A French court last week convicted Teodoro Nguema Obiang Mangue, the vice president of Equatorial Guinea and son of the president, of embezzling public money and spending it on himself.
The judge confiscated all of Obiang’s assets in France, fined him €30 million ($35 million), and gave him a suspended three-year prison sentence.
The court said Obiang used the stolen money to buy a 20-room apartment in Paris worth about €80 million ($93 million), a fleet of luxury cars, and high-end art.
Obiang’s government salary was less than $100,000 a year.
In 2014, the U.S. DOJ brought a forfeiture action against Obiang under the Kleptocracy Initiative.
In a settlement, Obiang was forced to sell a $30 million mansion in Malibu, California and donate the money to a charity to help people in Equatorial Guinea.
He also forfeited a Ferrari and Michael Jackson memorabilia, and another $10.3 million in cash. The DOJ said the assets were “the proceeds of corruption.”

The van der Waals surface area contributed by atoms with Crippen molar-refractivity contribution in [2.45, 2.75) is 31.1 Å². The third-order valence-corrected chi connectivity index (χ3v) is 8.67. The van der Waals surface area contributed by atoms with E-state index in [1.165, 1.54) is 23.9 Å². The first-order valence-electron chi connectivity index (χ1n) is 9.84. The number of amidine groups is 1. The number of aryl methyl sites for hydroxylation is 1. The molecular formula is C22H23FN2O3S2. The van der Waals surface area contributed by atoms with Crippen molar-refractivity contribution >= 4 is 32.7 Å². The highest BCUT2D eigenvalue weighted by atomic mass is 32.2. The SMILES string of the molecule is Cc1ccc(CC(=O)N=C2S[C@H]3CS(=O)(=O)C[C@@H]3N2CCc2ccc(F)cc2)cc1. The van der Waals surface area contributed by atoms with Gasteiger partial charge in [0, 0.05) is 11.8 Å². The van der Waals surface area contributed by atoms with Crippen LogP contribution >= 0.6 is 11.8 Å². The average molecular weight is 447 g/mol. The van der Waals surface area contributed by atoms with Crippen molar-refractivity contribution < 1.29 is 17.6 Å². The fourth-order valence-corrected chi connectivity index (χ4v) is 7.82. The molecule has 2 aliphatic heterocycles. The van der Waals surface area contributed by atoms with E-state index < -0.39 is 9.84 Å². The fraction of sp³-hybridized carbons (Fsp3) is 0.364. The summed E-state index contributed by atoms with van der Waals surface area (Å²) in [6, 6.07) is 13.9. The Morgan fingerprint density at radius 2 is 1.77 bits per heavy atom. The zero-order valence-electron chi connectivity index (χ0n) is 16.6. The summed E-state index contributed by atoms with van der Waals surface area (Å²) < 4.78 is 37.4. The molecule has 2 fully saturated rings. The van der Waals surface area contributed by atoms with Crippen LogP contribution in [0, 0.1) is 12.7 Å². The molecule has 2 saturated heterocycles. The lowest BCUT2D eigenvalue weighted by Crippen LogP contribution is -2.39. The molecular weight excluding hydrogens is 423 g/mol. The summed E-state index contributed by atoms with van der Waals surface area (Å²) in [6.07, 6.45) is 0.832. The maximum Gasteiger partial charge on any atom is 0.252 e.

Despite the country’s oil wealth, 70 percent of Equatorial Guinea’s one million people are poor. Nearly half lack access to clean water. In 2016, 42 percent of the kids weren’t registered in primary school.
Meanwhile, Obiang is known as the “Playboy of Instagram” for showing off his wealth on social media.
The French investigation of Obiang started in 2010 after Transparency International France and Association Sherpa filed a complaint.
Obiang — who was promoted from minister of agriculture and forestry to vice president after the French investigation started — claimed immunity from prosecution. But the judge in Paris ruled that the trial should go ahead.
Obiang wasn’t in France during the trial.
Here’s a clip from the Economist about Obiang and his Instagram lifestyle.
Richard L. Cassin is the publisher and editor of the FCPA Blog.
Among the weak excuses I have heard for corruption is that the poor government employees aren’t paid enough, and just steal to get by. But this case shows the real face of corruption. Not only do these officials steal, but they don’t even invest the stolen proceeds in their own countries! There is no good excuse or justification for these thieves. As I read one young African put it, “evil should be called by its name.” People like this are evil and should be called to account. In a country where 70% of the people are poor, we should not stand by and accept such criminal conduct. I hope that someday soon we will see courts not in France or the US, but in Africa start to hold kleptocrats to account.
Joe Murphy, CCEP
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